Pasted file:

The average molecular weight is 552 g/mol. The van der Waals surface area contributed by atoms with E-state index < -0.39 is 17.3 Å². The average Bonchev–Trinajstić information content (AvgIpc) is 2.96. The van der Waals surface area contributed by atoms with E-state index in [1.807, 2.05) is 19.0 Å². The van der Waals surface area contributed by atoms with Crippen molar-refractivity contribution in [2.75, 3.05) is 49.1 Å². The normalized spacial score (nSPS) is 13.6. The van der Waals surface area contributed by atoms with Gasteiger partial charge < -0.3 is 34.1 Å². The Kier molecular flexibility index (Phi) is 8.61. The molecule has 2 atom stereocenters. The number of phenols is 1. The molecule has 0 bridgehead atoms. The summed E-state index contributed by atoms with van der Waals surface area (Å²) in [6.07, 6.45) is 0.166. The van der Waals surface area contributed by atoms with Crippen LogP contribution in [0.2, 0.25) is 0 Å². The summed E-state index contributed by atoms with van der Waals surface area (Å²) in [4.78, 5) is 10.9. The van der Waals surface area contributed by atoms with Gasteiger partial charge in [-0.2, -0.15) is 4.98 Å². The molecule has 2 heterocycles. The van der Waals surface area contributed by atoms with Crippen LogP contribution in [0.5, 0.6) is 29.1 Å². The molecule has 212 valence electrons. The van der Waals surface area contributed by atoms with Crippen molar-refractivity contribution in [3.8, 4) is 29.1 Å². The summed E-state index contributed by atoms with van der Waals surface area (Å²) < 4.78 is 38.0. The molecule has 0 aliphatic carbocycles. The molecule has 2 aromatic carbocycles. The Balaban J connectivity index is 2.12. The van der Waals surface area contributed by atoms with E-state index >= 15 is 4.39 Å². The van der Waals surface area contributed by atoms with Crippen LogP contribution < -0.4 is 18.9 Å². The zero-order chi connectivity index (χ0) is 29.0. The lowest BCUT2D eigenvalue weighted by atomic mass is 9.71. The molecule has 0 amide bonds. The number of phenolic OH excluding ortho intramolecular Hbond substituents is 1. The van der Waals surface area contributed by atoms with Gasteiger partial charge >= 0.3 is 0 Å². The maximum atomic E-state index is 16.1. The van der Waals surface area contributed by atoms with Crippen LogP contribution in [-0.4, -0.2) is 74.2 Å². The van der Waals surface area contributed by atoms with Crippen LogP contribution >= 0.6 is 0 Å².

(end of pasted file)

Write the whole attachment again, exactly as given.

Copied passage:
The average molecular weight is 552 g/mol. The van der Waals surface area contributed by atoms with E-state index < -0.39 is 17.3 Å². The average Bonchev–Trinajstić information content (AvgIpc) is 2.96. The van der Waals surface area contributed by atoms with E-state index in [1.807, 2.05) is 19.0 Å². The van der Waals surface area contributed by atoms with Crippen molar-refractivity contribution in [2.75, 3.05) is 49.1 Å². The normalized spacial score (nSPS) is 13.6. The van der Waals surface area contributed by atoms with Gasteiger partial charge < -0.3 is 34.1 Å². The Kier molecular flexibility index (Phi) is 8.61. The molecule has 2 atom stereocenters. The number of phenols is 1. The molecule has 0 bridgehead atoms. The summed E-state index contributed by atoms with van der Waals surface area (Å²) in [6.07, 6.45) is 0.166. The van der Waals surface area contributed by atoms with Crippen LogP contribution in [0.2, 0.25) is 0 Å². The summed E-state index contributed by atoms with van der Waals surface area (Å²) in [4.78, 5) is 10.9. The van der Waals surface area contributed by atoms with Gasteiger partial charge in [-0.2, -0.15) is 4.98 Å². The molecule has 2 heterocycles. The van der Waals surface area contributed by atoms with Crippen LogP contribution in [0.5, 0.6) is 29.1 Å². The molecule has 212 valence electrons. The van der Waals surface area contributed by atoms with Crippen molar-refractivity contribution in [3.8, 4) is 29.1 Å². The summed E-state index contributed by atoms with van der Waals surface area (Å²) < 4.78 is 38.0. The molecule has 0 aliphatic carbocycles. The molecule has 2 aromatic carbocycles. The Balaban J connectivity index is 2.12. The van der Waals surface area contributed by atoms with E-state index >= 15 is 4.39 Å². The van der Waals surface area contributed by atoms with Crippen LogP contribution < -0.4 is 18.9 Å². The zero-order chi connectivity index (χ0) is 29.0. The lowest BCUT2D eigenvalue weighted by atomic mass is 9.71. The molecule has 0 amide bonds. The number of phenolic OH excluding ortho intramolecular Hbond substituents is 1. The van der Waals surface area contributed by atoms with Gasteiger partial charge >= 0.3 is 0 Å². The maximum atomic E-state index is 16.1. The van der Waals surface area contributed by atoms with Crippen LogP contribution in [-0.4, -0.2) is 74.2 Å². The van der Waals surface area contributed by atoms with Crippen LogP contribution >= 0.6 is 0 Å².